Regulation D - Rule 502(c)
No Action, Interpretive and/or Exemptive Letter:
Agristar Global Networks, Ltd.. (the "Company")
Response of the International Corporate Finance
Division of Corporation Finance
Re: Agristar Global Networks, Ltd.. (the "Company")
Incoming letters dated May 1, 2003 and September 25, 2003
Based on the facts presented, the Division is unable to provide the requested no-action relief regarding the Company's proposal to establish a database of accredited investors. We also are unable to provide the requested interpretive advice regarding whether the Company's proposed qualification of accredited investors in the manner described in your letter would involve any form of general solicitation or general advertising within the meaning of Securities Act Rule 502(c).
These positions are based on the representations made to the Division in your letters. Any different facts or conditions might require the Division to reach different conclusions. Further, our response regarding the proposal to establish a database of accredited investors expresses the Division's position on enforcement action only and does not express any legal conclusion on the question presented.
Cecilia D. Blye
May 1, 2003
Office of the Chief Counsel
Division of Corporation Finance
Securities and Exchange Commission
450 Fifth Street, N.W.
Washington, D.C. 20549
Re: AgriStar Global Networks, Ltd.
Securities Act of 1933/ Rule 502(c) of Regulation D.
On behalf of AgriStar Global Networks, Ltd. ("AgriStar") the purpose of this letter is to request that the Division of Corporation Finance (the "Division") advise that it will not recommend that the Securities and Exchange Commission (the "SEC") take any enforcement action against AgriStar if it establishes a database of "accredited investors" as that term is defined in Rule 501(a) under the Securities Act of 1933 (the "Act"). The database will be developed for purposes of subsequently delivering private placement information related to the future offering of securities of AgriStar pursuant to the exemption from registration provided by Section 4(2) of the Act and Regulation D promulgated thereunder. Specifically, we seek written assurance that the proposed qualification of accredited investors in the manner described herein will not involve any form of "general solicitation" or "general advertising" within the meaning of Rule 502(c) under the Act.
AgriStar is a satellite-based communications company which links commercial farms and ranches and the companies with which they transact business. AgriStar provides business information and commercial services to significant farm and ranch owners/operators utilizing a high-speed broadband, two-way satellite channel developed with Hughes Network Systems. These services include business news, land investment and leasing strategies, financial services, distance learning programs, commodity opportunities and other programs. AgriStar will charge basic subscription and service fees from the more than 100,000 farms and ranches that are expected to subscribe to AgriStar services. Deployment of satellite equipment began in 2002 to farms, ranches and other agri-business locations in 23 states to determine issues such as transponder allocation and to complete a wide area satellite installation analysis. National rollout to farms and ranches began in early 2003.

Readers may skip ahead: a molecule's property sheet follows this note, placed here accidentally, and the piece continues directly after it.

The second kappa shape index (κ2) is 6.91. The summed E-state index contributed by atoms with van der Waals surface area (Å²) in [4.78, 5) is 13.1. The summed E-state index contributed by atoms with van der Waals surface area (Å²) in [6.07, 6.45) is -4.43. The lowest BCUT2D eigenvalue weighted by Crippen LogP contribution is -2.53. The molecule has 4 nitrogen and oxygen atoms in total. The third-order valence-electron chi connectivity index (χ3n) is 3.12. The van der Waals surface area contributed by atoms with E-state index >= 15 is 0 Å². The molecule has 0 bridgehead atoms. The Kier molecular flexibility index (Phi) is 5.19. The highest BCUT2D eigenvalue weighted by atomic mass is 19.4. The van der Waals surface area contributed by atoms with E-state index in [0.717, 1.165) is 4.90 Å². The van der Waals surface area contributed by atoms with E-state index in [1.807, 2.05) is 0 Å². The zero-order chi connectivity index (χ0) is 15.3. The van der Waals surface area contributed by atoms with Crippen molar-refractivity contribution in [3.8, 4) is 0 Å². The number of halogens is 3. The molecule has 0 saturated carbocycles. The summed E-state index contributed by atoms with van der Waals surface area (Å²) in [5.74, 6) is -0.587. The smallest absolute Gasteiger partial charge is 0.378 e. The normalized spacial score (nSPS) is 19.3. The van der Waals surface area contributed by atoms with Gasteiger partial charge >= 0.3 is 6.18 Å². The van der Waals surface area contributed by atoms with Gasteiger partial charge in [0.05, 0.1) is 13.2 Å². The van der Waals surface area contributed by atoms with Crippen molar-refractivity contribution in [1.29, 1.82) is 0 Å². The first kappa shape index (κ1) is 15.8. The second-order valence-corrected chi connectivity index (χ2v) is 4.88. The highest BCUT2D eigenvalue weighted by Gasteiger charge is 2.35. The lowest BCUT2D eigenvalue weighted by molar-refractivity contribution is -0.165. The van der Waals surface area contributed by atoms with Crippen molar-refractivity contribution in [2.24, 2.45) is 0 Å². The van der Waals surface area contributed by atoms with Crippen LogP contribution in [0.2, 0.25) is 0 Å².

AgriStar completed a $9 million Series A Preferred stock capitalization in a private placement funded primarily by institutional investors in August, 2001. An exempt, private placement offering of securities to a limited number of selected accredited investors to be qualified by AgriStar pursuant to the procedures described herein is planned for late this year, primarily to establish a broader agricultural producer ownership base. The ownership base is critical to AgriStar's securing its competitive position as the agricultural industry's neutral and unbiased communications center.
AgriStar has the competitive advantage of access to a large database of strategic agricultural information developed by prior entities and principals of AgriStar dating from the mid 1960's. The AgriStar Global Top Farm Database (the "AgriStar Database") has broad statistical information on approximately 250,000 leading U.S. farms and ranches (collectively, the "Farms"), including their respective ownerships, acreages, estimated crop yields, approximate annual gross incomes per Farm and estimates of the fair market value of each Farm. This information, which is updated annually, has enabled AgriStar to focus on those Farms most likely to utilize its subscription and other program services described above. As a result, AgriStar presently has an extensive and exhaustive database of information on approximately 250,000 Farms that enables it to identify the most successful and prosperous U.S. Farms and their owners and/or operators (hereinafter the "Farm Principals"). To date, AgriStar has established meaningful communications with more than 100,000 of these Farms and other farms that have requested more information about AgriStar and its services.
AgriStar now would like to create an accredited investor database by augmenting and focusing the statistical information it already possesses concerning the Farm Principals across the United States. Although AgriStar has extensive, reliable information and basic financial and other data on approximately 250,000 of these Farm Principals, it expects to select no more than the top 3% of them to send written invitations to complete extensive and thorough investor qualification questionnaires. The questionnaires will be used to determine whether a potential investor is "accredited" within the meaning of Rule 501(a) of Regulation D. AgriStar does not intend to obtain information from potential investors using the Internet or web site postings. By virtue of the AgriStar Database, before AgriStar solicits Farm Principals with the investor qualification questionnaires it will already possess significant amounts of material financial and other statistical information regarding each Farm Principal. The purpose of the questionnaire will be to specifically focus on qualifying the Farm Principals as "accredited investors" for purposes of Regulation D by soliciting information about their previous investment experience, net worth, annual income, and other relevant questions specifically targeted to the issue of their status as accredited investors. To date, AgriStar has not made offers or solicited offers to buy its securities from any Farm Principal in any private placement or other securities transaction. Further, AgriStar has not yet made any efforts to qualify any Farm Principal as an accredited investor.